Exactly what is assistive technology? It is anything that can help a person with a disability do something they cannot do without it. Anything? Yes, anything. A magnifying glass that makes print easier to see is assistive technology. Assistive technology is an extension on a light switch that allows a child in a wheelchair to turn on the light. It is the wheelchair. It is a sound system that makes it easier to hear what the teacher is saying. It is a pencil grip that helps a child better grasp a pencil. It is also software or an app that does something special such as speak the words on the device screen for someone who cannot read the print. It is thousands and thousands of items that help individuals with all sorts of disabilities and challenges. The sheer number of things that are considered assistive technology makes the selection and use of assistive technology a confusing task.
Sometimes it is easier to think about what assistive technology is not. It is not a person. A paraprofessional or a nurse is never assistive technology. It is not a strategy like a shorter assignment or a different location in the classroom, although accommodations like these can all be important and helpful for a child with a disability.
The definition of assistive technology in IDEA is: Assistive technology device means any item, piece of equipment, or product system, whether acquired commercially off the shelf, modified, or customized, that is used to increase, maintain, or improve the functional capabilities of a child with a disability. The term does not include a medical device that is surgically implanted, or the replacement of that device. (34 C.F.R. §300.5)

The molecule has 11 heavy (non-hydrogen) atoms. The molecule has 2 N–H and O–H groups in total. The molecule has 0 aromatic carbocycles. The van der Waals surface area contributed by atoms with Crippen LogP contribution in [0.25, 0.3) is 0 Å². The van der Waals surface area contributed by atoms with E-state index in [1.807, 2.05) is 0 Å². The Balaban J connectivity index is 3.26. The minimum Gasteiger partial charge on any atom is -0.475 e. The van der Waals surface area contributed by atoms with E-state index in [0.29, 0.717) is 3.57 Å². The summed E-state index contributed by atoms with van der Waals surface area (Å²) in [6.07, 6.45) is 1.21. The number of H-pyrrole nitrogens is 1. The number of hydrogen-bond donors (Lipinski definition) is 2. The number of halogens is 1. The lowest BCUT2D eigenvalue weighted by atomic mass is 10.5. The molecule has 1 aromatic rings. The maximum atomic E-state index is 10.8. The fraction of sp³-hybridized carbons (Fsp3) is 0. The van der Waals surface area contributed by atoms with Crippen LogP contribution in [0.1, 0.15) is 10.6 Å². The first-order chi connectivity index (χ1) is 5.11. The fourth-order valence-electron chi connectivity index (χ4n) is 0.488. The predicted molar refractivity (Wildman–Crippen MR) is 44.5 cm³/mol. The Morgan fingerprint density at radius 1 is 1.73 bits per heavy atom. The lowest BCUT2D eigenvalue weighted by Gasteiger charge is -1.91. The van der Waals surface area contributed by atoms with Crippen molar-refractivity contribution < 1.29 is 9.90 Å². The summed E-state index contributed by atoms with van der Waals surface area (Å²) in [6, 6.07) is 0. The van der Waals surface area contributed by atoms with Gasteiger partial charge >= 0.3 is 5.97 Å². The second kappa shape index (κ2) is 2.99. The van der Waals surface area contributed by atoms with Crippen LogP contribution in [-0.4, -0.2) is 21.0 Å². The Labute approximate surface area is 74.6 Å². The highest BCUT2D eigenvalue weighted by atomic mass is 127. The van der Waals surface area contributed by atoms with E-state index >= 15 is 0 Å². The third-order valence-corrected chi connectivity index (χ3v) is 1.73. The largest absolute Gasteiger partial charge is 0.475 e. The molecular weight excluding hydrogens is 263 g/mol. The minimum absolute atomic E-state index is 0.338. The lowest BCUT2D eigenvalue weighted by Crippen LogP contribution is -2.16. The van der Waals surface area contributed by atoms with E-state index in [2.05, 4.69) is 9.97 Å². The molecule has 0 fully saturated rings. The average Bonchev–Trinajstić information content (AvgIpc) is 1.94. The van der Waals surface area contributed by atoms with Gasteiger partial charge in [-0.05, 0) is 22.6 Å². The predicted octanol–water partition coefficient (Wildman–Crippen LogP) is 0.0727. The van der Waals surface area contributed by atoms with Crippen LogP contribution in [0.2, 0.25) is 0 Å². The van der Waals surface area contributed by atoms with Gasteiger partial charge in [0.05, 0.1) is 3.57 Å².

Why is it important for you to know about assistive technology? It is important because assistive technology can be a powerful tool for your child. It can compensate for all types of motor limitations, difficulties with vision, or hearing loss. It can compensate for less obvious problems with reading or writing or memory. The only thing assistive technology cannot do is help your child to do something that he or she is not cognitively ready to do. For instance someone could program wonderful, appropriate messages in an augmentative communication device, but if your child does not understand those messages, does not have a desire to use them and never activates the device, it will not help him communicate. Assistive technology is most appropriate when a child wants to do a task, is trying to complete it, but is not able to because of a specific limitation or difficulty. This is where AT can make a significant difference.
Augmentive and Alternative Communication
Blind and Low Vision
Deaf and Hard of Hearing
Memory Prompting and Organization
Reading & Writing
Relaxation and Concentration